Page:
Child age2 (time2)−.170.08.056−.188.08.019−.378.10.001
      Family welfare receipt−.415.45.365−.795.51.123−1.031.45.024
      Family management−1.306.37.001−.863.47.069−.796.41.054
      Parent binge drinking−.515.38.181
      Parent alcohol norms.174.25.489
      Family rules about alc.396.28.163
      Child involved in family alc use1.456.40.001
      Child alc use with permission.224.60.713
      Parent cigarette use.124.23.603
      Parent cigarette norms.189.27.482
      Family rules about smoking.219.33.512
      Child involved in family cig use1.969.75.0092.034.50.000
      Child alc or cig use with permission1.966.69.005.307.58.597
      Parent marijuana use−.019.04.683
      Parent marijuana norms.253.26.348
      Family rules about drugs.438.37.243
      Bold values indicate statistical significance (p < .05); italics indicate marginal significance (p < .10).
      Alc = alcohol; cig = cigarette.
      In lagged models (Table 4), neither family rules about substance use nor parent provision of alcohol or cigarettes predicted child substance use 1 year later. Child involvement in family alcohol use predicted a higher probability of child alcohol use 1 year later (OR = 2.84). Child involvement in family smoking predicted child smoking 1 year later (OR = 4.21), and was marginally related to child marijuana use 1 year later (OR = 2.86, p = .10). Good family management predicted lower odds of child cigarette use 1 year later (OR = .14), but not the probability of child alcohol or marijuana use. Parent smoking predicted a higher probability of child cigarette use the following year (OR = 1.70). More positive parent norms about alcohol predicted higher odds of child alcohol use 1 year later (OR = 1.73).
      Table 4Results of multilevel models predicting child past year substance use from predictors measured 1 year prior (robust standard errors, N = 185)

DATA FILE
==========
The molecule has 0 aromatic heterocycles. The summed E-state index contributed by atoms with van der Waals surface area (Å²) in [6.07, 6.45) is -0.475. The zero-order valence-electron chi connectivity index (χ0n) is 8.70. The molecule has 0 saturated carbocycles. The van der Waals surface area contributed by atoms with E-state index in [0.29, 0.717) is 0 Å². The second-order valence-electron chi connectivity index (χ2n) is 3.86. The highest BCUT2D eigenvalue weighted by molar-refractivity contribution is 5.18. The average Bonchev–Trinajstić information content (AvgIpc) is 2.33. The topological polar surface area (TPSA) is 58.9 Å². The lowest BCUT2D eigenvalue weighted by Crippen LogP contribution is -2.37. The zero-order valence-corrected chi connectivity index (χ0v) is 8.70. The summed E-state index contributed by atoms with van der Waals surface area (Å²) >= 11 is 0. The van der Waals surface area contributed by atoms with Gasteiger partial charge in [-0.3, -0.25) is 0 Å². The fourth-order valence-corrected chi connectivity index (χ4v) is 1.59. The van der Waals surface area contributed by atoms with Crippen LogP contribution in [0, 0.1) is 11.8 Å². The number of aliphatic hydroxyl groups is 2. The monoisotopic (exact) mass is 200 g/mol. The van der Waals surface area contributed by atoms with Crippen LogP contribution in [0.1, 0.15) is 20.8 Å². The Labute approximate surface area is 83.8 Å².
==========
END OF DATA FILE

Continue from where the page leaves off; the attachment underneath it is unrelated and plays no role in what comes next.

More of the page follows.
Fixed effectChild alcohol useChild cigarette useChild marijuana use
      CoefficientSEp-ValueCoefficientSEp-ValueCoefficientSEp-Value
      Intercept2.4582.94.4058.5305.87.148−2.3753.83.536
       Parent age at child birth−.264.12.034−.507.24.037−.135.14.340
       Parent education.134.18.470−.473.31.133.119.23.610
       Child female.782.51.1302.789.83.001.884.70.212
       Parent African American−1.693.72.020−1.715.82.038−1.7181.07.112
       Parent Native American1.046.73.157.8351.06.434.2271.05.830
       Parent Asian American−.180.69.797−1.1792.15.584.023.79.977
      Child age (time).2791.10.8001.2511.75.4771.3971.57.376
       Parent age at child birth.039.06.550.013.09.892−.003.07.970
       Parent education−.149.08.086−.080.12.530−.032.10.761
       Child female−.454.22.043−.810.38.034−.735.31.021
       Parent African American.458.31.151.818.48.095.580.52.275
       Parent Native American−.245.30.420−.916.57.109−.178.42.677
       Parent Asian American.108.28.706.482.97.622−.232.44.605
      Child age2 (time2)−.152.05.004−.357.10.001−.220.08.010
      Family welfare receipt.075.41.858−.652.51.207−.005.47.992
      Family management−.422.36.253−1.987.59.001−.373.41.364
      Parent binge drinking.023.15.887
      Parent alcohol norms.532.23.025
      Family rules about alc.041.36.909
      Child involved in family alc use1.042.41.012
      Child alc use with permission.573.56.312
      Parent cigarette use.506.24.038
      Parent cigarette norms−.128.28.651
      Family rules about smoking.645.47.173